Story summary: In Ancient Egypt, a young boy and his brother are taken under the wing of the new Pharaoh Akhenaten. But his father, devoted to the old gods, is not at all happy with this new pharaoh's new single god. Young Tutmose has to choose between family and his experience of the new pharaoh's new Faith.
Why You Should Read This:
- Interesting look at what it would have been like to live in such a time of drastic change in Ancient Egypt.
- Awesome illustrations.
- Surprising depth in the familial relations for a book for such young readers.
- It really is for children. I almost didn't count it on my reading count, because it's so short.
- You could possibly read a pro-relative-truth stance into it.
Thoughts: I've always found Akhenanten fascinating. Such a strange and abrupt turn to monotheism. Of course, as a Christian, there is special meaning and interest for me because of this. I was happy to see that this book treated him and his beliefs respectfully and complexly.
I was slightly disappointed with the "epilogue" and this particular sentence: "Sometimes, I think it doesn't matter much what you believe, so long as you never start to doubt it. I am a craftsman. I believe in beauty[.]" (pg. 92-3). There's a point to that, of course. I'm not objecting per se. In fact, it reminds me of what I love about the book The Ball and the Cross by G.K. Chesterton: it's more the fact that the two protagonists (Catholic and Atheist) believe what they do unflinchingly that is celebrated, rather than their particular sets of beliefs. But still, I'm a big fan of objective truth, and always on the lookout for books aligning with this philosophy. So slightly disappointed was how it went.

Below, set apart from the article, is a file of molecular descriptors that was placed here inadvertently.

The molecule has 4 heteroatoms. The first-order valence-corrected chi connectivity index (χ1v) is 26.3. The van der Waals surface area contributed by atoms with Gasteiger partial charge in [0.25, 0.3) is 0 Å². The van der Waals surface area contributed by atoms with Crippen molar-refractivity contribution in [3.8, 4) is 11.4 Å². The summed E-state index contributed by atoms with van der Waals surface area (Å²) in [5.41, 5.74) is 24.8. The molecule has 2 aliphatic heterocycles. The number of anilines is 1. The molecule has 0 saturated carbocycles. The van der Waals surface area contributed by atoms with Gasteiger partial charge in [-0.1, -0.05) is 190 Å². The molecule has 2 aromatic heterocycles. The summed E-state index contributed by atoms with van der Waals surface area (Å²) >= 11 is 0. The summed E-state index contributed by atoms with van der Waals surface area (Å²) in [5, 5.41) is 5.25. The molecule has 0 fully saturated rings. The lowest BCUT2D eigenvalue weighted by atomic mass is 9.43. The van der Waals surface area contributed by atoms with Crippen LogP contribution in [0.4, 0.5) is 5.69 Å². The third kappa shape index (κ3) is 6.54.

Anyway. Not an important criticism, really. The main issue was that it took place in a section that was, in a way, summing up the themes of the whole book. But all in all, it was a great book for kids, exploring what life would be like in such a tumultuous time.
Grade: 3 stars